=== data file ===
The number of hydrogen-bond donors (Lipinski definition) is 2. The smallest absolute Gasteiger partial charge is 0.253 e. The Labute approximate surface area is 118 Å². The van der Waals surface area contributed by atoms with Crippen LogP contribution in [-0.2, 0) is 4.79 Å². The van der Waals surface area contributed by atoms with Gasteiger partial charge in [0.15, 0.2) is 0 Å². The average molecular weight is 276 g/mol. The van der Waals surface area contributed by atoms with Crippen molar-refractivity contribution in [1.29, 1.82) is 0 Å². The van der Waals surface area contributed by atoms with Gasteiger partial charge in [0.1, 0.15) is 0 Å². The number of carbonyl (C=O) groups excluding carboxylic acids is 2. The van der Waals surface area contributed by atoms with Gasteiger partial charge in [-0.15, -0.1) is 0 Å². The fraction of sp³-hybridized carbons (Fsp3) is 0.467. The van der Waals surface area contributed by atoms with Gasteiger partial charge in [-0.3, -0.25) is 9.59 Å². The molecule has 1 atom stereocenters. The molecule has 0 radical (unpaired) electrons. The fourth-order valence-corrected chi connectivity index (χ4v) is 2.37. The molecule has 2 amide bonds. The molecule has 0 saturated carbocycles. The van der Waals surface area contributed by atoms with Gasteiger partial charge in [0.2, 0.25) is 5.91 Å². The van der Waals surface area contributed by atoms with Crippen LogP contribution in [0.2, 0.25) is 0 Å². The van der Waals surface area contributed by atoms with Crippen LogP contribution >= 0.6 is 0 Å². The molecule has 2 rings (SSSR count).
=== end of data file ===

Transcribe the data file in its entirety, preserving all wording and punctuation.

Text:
The number of hydrogen-bond donors (Lipinski definition) is 2. The smallest absolute Gasteiger partial charge is 0.253 e. The Labute approximate surface area is 118 Å². The van der Waals surface area contributed by atoms with Crippen LogP contribution in [-0.2, 0) is 4.79 Å². The van der Waals surface area contributed by atoms with Gasteiger partial charge in [0.15, 0.2) is 0 Å². The average molecular weight is 276 g/mol. The van der Waals surface area contributed by atoms with Crippen molar-refractivity contribution in [1.29, 1.82) is 0 Å². The van der Waals surface area contributed by atoms with Gasteiger partial charge in [0.1, 0.15) is 0 Å². The number of carbonyl (C=O) groups excluding carboxylic acids is 2. The van der Waals surface area contributed by atoms with Gasteiger partial charge in [-0.15, -0.1) is 0 Å². The fraction of sp³-hybridized carbons (Fsp3) is 0.467. The van der Waals surface area contributed by atoms with Gasteiger partial charge in [-0.3, -0.25) is 9.59 Å². The molecule has 1 atom stereocenters. The molecule has 0 radical (unpaired) electrons. The fourth-order valence-corrected chi connectivity index (χ4v) is 2.37. The molecule has 2 amide bonds. The molecule has 0 saturated carbocycles. The van der Waals surface area contributed by atoms with Gasteiger partial charge in [0.2, 0.25) is 5.91 Å². The van der Waals surface area contributed by atoms with Crippen LogP contribution in [0.2, 0.25) is 0 Å². The van der Waals surface area contributed by atoms with Crippen LogP contribution >= 0.6 is 0 Å². The molecule has 2 rings (SSSR count).